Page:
So, if you're looking for a gluten and grain-free thickener for your next recipe, give arrowroot starch a try. You just might be surprised at how well it works.
Use one tablespoon of arrowroot powder for every one tablespoon of potato starch.
Additional Alternative Substitutes for Potato Starch
Potato starch is a common ingredient in many recipes, but it can be difficult to find in stores. Luckily, several substitutes can be used in its place. They can be found in most grocery stores, health food stores, or online.
If you use one of these substitutes, you will not notice the difference when completing your recipe.
4. Rice Flour
Rice flour is a great substitute for potato starch. It behaves very similarly to potato starch and creates a light and crispy exterior when fried. Additionally, it can be used as a gluten-free flour substitute in baked goods. Rice flour is also suitable for thickening liquids.
When substituting rice flour for potato starch, use the same amount of rice flour as you would potato starch.
Note that glutinous rice flour is not a great substitute for potato starch. Glutinous rice flour behaves differently from the rest and is not a great potato starch substitute. Mochi flour is a sweet rice flour but is not a good potato starch substitute.
White and brown rice flour can be used for similar applications, but it's the white option that will act the most like potato starch.
5. Kuzu Starch
Kudzu starch is flour made from the roots of the kudzu vine. The plant is native to China and Japan, but it has become an invasive species in North America. If you live in the South, you've probably seen it infest both ground and tree cover on Highway corridors.
It's also a fantastic alternative for potato starch, as it has a lot of uses. Kuzu starch is beneficial as a thickener. It gives them a glossy sheen and a smooth texture when added to liquid recipes.
If you're looking for a starch substitute that will lend your dishes a little extra visual appeal, kuzu starch is definitely worth trying.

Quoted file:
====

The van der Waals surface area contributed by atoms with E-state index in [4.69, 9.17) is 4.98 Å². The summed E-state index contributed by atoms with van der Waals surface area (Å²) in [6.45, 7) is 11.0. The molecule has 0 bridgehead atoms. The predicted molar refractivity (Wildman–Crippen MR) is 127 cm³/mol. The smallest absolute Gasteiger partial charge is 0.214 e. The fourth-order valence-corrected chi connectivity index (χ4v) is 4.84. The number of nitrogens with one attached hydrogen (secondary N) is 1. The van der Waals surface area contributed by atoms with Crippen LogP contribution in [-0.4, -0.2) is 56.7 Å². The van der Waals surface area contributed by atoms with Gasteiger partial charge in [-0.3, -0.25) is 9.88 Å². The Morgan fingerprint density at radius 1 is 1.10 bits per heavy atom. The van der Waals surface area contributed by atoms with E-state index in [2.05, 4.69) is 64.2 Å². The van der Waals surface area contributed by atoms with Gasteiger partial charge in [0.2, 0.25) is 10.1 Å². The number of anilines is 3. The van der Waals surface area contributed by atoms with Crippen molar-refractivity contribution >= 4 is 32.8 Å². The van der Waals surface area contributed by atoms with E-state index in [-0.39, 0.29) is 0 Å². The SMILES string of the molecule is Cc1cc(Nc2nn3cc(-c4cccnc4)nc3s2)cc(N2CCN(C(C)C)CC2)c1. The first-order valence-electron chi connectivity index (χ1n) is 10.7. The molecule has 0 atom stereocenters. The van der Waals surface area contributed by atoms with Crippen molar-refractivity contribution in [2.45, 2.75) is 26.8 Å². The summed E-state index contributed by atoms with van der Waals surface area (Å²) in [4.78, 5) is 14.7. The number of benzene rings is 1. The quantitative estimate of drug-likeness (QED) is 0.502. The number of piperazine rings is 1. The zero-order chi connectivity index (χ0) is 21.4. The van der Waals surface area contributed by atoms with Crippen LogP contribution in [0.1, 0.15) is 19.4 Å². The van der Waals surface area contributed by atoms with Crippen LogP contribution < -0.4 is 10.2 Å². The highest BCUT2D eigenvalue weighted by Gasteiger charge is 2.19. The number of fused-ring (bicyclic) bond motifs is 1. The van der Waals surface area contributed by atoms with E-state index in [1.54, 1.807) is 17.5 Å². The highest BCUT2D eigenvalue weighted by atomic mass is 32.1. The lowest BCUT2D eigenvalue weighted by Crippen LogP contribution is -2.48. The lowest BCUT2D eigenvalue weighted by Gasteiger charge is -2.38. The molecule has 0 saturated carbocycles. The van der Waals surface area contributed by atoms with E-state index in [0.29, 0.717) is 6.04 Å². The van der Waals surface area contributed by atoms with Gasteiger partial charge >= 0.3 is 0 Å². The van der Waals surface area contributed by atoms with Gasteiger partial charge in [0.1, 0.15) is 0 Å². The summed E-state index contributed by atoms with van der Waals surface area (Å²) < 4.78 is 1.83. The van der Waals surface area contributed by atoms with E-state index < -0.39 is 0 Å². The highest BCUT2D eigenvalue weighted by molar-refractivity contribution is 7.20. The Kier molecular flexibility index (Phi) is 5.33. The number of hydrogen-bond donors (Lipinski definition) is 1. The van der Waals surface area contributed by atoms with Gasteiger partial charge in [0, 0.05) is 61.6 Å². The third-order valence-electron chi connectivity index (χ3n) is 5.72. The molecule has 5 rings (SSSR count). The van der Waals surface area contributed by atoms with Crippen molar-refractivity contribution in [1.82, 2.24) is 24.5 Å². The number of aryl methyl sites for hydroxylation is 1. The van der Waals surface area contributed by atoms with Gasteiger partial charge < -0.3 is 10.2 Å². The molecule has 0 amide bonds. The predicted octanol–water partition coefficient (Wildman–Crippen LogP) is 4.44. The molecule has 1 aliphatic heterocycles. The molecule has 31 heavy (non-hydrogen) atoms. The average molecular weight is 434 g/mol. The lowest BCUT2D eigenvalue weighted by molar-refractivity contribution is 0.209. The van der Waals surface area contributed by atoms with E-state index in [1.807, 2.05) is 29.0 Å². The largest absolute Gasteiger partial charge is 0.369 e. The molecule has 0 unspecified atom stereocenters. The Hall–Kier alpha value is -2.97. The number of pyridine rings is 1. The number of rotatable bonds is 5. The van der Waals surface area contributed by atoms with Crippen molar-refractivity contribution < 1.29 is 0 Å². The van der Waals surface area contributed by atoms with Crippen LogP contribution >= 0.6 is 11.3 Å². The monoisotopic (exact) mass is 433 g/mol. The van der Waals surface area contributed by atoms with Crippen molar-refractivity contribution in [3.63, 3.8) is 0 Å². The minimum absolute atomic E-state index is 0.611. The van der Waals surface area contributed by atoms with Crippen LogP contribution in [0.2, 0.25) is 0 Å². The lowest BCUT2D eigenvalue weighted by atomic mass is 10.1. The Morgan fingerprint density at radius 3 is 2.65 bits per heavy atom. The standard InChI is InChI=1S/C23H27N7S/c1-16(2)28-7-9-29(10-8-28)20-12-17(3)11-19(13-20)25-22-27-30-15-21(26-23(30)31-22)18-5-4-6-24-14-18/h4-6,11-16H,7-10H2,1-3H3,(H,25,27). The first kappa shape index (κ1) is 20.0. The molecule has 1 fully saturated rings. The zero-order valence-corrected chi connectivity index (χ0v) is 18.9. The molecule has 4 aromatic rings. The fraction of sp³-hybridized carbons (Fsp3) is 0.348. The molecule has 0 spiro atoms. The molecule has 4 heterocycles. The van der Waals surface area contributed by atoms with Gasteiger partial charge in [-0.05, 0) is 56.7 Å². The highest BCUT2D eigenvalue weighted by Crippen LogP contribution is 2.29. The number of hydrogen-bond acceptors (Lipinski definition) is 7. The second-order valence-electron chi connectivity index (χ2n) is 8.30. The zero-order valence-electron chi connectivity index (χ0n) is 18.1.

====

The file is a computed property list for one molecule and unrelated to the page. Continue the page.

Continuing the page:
Have you ever noticed how some sauces and gravies can look a bit cloudy? That's usually because they've been thickened with potato starch. If you're looking for a substitute that will maintain a clear liquid, kuzu is a good option.
It's also more likely to stay together after being cooked for lengthy periods. However, it's important to note that dry kuzu starch tends to be lumpier than other options.
So if you're planning on baking or frying, you might want to use something else. But overall, kuzu makes an excellent substitute for potato starch.
6. All-Purpose Flour
If you're not concerned about consuming gluten, good old wheat flour is an excellent substitute for potato starch. All-purpose flour, like potato starch, has similar applications and functionality. However, it works very differently in most recipes.
For example, flour must be cooked with fat to prevent lumps and a raw flour taste when thickening sauces. It's fantastic for frying, but it has a harder, denser crunch. It also has a high gluten content, which adds another level of difficulty to baking with it.
7. Matzo Meal
Matzo meal is a wheat-based flatbread that is made from ground-up matzo crackers. This should be used only as a last resort because it's not ideal for every situation.
Matzo meal is a type of fine bread crumb rather than flour or starch. It may be used to thicken soups and, in fact, provides an excellent coating for fried foods.
However, if you want to make smooth baked products or sauces, stop cooking and ask a neighbor for a substitute. A substitute for potato starch is likely what you're looking for in this case.
Still, in a bind, matzo meal can do the trick - just don't expect gourmet results.
8. Wheat Flour
Wheat flour is a good option to consider when needing a substitute. Just be aware that it will behave differently than potato starch in most applications.
While potato starch is a common product, wheat flour can be used as a replacement in many cases. Wheat flour is made by grinding the wheat into powder and is most often used in baking. However, it can also be used when frying or as a thickener.
When using wheat flour to replace potato starch, it is crucial to double the amount required for the potato starch. Additionally, remember that wheat flour isn't gluten-free, and cooking it too quickly can cause it to clump.